Type 156 Beaufighter
Bristol Type 156 Beaufighter ExCC.jpg
A Beaufighter Mk X with rockets. This Beaufighter is NE255/EE-H of No. 404 Squadron RCAF, of RAF Coastal Command at Davidstow Moor, 21 August 1944.
Role Heavy fighter / strike aircraft
Manufacturer Bristol Aeroplane Company
First flight 17 July 1939
Introduction 27 July 1940
Retired 12 May 1960 (United Kingdom)
Status Retired (1960)
Primary users Royal Air Force
Royal Canadian Air Force
Royal Australian Air Force
Produced May 1940 – 1946
Number built 5,928
Developed from Bristol Beaufort
The Bristol Type 156 Beaufighter (often referred to simply as the “Beau”) is a multi-role aircraft developed during the Second World War by the Bristol Aeroplane Company in the United Kingdom. It was originally conceived as a heavy fighter variant of the Bristol Beaufort bomber. Upon its entry to service, the Beaufighter proved to be well suited to the night fighter role, for which the Royal Air Force (RAF) initially deployed the type during the height of the Battle of Britain, in part due to its large size allowing it to accommodate both heavy armaments and early airborne interception radar without major performance penalties.
As its wartime service continued, the Beaufighter was used in many different roles; receiving the nicknames Rockbeau for its use as a rocket-armed ground attack aircraft, and Torbeau in its role as a torpedo bomber against Axis shipping, in which it came to replace the Beaufort which had preceded it. In later operations, it served mainly as a maritime strike/ground attack aircraft, RAF Coastal Command having operated the largest number of Beaufighters amongst all other commands at one point. The Royal Australian Air Force (RAAF) also made extensive use of the type in the maritime anti-shipping role, such as during the Battle of the Bismarck Sea.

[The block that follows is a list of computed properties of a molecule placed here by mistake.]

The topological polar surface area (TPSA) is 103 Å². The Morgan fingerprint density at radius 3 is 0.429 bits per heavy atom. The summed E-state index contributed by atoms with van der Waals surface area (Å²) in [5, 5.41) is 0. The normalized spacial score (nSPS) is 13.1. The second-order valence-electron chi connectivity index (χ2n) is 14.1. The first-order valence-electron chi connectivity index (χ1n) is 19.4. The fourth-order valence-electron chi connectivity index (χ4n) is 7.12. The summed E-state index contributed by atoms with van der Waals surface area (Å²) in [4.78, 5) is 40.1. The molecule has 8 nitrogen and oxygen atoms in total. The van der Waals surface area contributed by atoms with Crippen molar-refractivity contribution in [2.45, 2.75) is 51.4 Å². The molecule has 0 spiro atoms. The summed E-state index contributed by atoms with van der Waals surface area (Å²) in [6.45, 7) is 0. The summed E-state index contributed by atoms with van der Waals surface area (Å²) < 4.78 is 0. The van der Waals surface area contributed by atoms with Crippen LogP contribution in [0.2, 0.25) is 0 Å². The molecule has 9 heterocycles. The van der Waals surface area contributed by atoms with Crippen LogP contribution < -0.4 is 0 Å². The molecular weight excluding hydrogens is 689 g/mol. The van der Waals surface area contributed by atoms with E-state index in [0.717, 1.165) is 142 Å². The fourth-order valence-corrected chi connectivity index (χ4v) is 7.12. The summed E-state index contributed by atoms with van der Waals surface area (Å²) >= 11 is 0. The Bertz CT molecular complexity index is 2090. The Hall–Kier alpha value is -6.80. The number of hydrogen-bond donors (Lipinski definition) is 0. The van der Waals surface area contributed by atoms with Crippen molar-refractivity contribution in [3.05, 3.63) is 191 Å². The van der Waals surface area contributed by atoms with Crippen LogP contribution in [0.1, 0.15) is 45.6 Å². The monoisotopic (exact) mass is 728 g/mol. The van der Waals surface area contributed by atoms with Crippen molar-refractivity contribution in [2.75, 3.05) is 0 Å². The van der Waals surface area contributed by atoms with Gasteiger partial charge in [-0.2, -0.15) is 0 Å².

The Beaufighter saw extensive service during the war with the RAF (59 squadrons), Fleet Air Arm (15 squadrons), RAAF (seven squadrons), Royal Canadian Air Force (four squadrons), United States Army Air Forces (four squadrons), Royal New Zealand Air Force (two squadrons), South African Air Force (two squadrons) and Polskie Siły Powietrzne (Free Polish Air Force; one squadron). In addition, variants of the Beaufighter were also manufactured in Australia by the Department of Aircraft Production (DAP); such aircraft are sometimes referred to by the name DAP Beaufighter.
Colours : Gunze
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